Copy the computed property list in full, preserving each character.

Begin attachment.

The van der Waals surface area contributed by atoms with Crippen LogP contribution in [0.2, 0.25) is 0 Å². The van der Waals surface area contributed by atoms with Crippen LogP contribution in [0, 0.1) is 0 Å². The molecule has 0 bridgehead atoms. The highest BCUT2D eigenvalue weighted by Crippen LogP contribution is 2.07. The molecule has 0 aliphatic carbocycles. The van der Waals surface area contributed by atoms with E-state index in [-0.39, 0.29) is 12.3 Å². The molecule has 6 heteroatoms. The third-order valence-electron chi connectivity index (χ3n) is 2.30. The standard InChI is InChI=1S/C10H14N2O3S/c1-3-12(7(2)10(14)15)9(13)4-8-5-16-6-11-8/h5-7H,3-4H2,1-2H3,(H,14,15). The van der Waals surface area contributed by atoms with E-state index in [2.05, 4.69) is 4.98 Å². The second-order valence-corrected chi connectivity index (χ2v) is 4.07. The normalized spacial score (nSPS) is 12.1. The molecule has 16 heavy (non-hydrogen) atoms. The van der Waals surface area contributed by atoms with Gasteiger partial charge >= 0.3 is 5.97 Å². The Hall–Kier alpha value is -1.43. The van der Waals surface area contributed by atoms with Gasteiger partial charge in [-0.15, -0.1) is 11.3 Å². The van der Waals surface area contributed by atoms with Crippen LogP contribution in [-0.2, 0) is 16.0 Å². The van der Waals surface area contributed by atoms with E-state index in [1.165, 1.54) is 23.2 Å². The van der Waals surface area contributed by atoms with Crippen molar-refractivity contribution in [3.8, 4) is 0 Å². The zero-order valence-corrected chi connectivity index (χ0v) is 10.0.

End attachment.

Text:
The van der Waals surface area contributed by atoms with Crippen LogP contribution in [0.2, 0.25) is 0 Å². The van der Waals surface area contributed by atoms with Crippen LogP contribution in [0, 0.1) is 0 Å². The molecule has 0 bridgehead atoms. The highest BCUT2D eigenvalue weighted by Crippen LogP contribution is 2.07. The molecule has 0 aliphatic carbocycles. The van der Waals surface area contributed by atoms with E-state index in [-0.39, 0.29) is 12.3 Å². The molecule has 6 heteroatoms. The third-order valence-electron chi connectivity index (χ3n) is 2.30. The standard InChI is InChI=1S/C10H14N2O3S/c1-3-12(7(2)10(14)15)9(13)4-8-5-16-6-11-8/h5-7H,3-4H2,1-2H3,(H,14,15). The van der Waals surface area contributed by atoms with E-state index in [2.05, 4.69) is 4.98 Å². The second-order valence-corrected chi connectivity index (χ2v) is 4.07. The normalized spacial score (nSPS) is 12.1. The molecule has 16 heavy (non-hydrogen) atoms. The van der Waals surface area contributed by atoms with Gasteiger partial charge >= 0.3 is 5.97 Å². The Hall–Kier alpha value is -1.43. The van der Waals surface area contributed by atoms with Gasteiger partial charge in [-0.15, -0.1) is 11.3 Å². The van der Waals surface area contributed by atoms with Crippen LogP contribution in [-0.2, 0) is 16.0 Å². The van der Waals surface area contributed by atoms with E-state index in [1.165, 1.54) is 23.2 Å². The van der Waals surface area contributed by atoms with Crippen molar-refractivity contribution in [3.8, 4) is 0 Å². The zero-order valence-corrected chi connectivity index (χ0v) is 10.0.